The naked misogyny Putin displayed was truly astounding. Kelly kept playing the hard-hitting journalist by asking follow-up questions, but all she got from Putin -- apart from the nastiness and the eyerolls -- were dismissive answers. There's no proof, Putin said, that Russia had meddled in the U.S. election. What disinformation? Weren't the leaks from the Hillary Clinton campaign all true? As for the Russian ambassador and his contacts with former National Security Adviser Michael Flynn, the diplomat was just doing his job.
He was indefatigable. There's no proof that Assad has used chemical weapons -- it was all a false flag operation to pin the blame on him. The Syrian opposition was a bunch of Islamist terrorists. The U.S. backed a coup in Ukraine and now was picking on Russia to unilaterally hold up the Minsk agreement, which was impossible without Ukraine's cooperation. Sanctions? They didn't work, all they did was mobilize Russia to develop certain industries.
The tone mattered far more than the words. Putin was telegraphing that he'd give these answers as many times as required, but there was nothing for Western negotiating partners to gain unless they moved on. That's also what he communicated in a meeting with U.S. businesspeople at the forum, exhorting them to "help us restore a normal political dialogue" with the U.S. government.
Putin is having a bad year as his geopolitical bets failed to pay off in Europe, the U.S. or the Middle East. But he's got more confidence in his nation's economy. At the forum, he boasted that investment in the Russian economy was growing faster than the gross domestic product, entering a new phase of growth. Indeed, in the first quarter of 2017, the Russian economy grew 0.5 percent while direct investment was up 2.3 percent. The punishing decline in retail sales, which had plunged Russia into a long recession, has also stopped. Russia's non-oil exports are beginning to grow slowly, and Putin says he's hoping for a technology-driven acceleration of growth (no, hackers have nothing to do with it).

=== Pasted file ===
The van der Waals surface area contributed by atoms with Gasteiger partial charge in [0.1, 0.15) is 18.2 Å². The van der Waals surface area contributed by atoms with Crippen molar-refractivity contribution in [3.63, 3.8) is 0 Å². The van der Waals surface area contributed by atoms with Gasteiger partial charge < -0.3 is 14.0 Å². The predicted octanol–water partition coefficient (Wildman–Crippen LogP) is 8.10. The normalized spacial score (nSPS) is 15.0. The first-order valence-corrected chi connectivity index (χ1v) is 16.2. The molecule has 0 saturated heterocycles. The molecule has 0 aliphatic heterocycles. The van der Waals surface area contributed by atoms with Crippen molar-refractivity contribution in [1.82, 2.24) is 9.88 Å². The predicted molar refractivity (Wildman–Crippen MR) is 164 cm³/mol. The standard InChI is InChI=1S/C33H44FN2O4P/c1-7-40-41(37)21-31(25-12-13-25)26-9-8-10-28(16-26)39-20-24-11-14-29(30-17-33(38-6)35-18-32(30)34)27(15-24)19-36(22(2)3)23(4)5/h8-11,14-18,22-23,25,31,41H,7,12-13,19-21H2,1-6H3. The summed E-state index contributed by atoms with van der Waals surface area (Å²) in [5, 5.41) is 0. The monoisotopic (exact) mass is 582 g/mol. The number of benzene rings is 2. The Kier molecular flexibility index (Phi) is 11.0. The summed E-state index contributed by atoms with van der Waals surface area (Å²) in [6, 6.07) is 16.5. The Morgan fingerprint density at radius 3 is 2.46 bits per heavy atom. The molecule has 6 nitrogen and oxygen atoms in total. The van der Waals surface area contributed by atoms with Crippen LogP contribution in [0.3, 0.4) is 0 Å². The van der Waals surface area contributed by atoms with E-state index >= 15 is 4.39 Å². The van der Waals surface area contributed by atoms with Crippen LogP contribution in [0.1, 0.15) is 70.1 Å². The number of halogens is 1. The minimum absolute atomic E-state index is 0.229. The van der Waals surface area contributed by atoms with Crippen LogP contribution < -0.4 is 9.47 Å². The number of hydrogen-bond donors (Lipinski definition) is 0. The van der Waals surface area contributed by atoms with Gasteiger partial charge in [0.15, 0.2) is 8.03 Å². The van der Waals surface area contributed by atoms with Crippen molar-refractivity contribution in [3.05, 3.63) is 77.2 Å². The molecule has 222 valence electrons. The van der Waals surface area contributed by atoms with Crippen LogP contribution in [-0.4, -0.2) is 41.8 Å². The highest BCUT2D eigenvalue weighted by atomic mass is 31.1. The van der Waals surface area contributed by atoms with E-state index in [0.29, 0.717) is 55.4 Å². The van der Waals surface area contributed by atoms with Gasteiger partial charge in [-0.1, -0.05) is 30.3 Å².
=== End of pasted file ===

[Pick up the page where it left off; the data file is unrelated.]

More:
That's the second part of Putin's message, which he didn't need Kelly to deliver. He's telling the West that time is on his side: Sooner or later, business as usual will have to resume.
It's unlikely, however, that Putin's messages will be heard as intended. In the U.S., his mocking, cheeky tone won't convince anyone to move past the Trump-Russia scandals. Europe could have been more receptive to the substance of Putin's arguments had he played to European leaders' disappointment with Trump. Instead, the Russian leader suggested that the Europeans had "bosses" in Washington whom they couldn't disobey -- not the right note to strike as Europe seeks to bolster its global role.
Putin's display was self-indulgent and likely ineffective, unworthy of the pragmatic image he tries to cultivate. Perhaps he would have done better with a male moderator.
This column does not necessarily reflect the opinion of the editorial board or Bloomberg LP and its owners.
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Leonid Bershidsky at firstname.lastname@example.org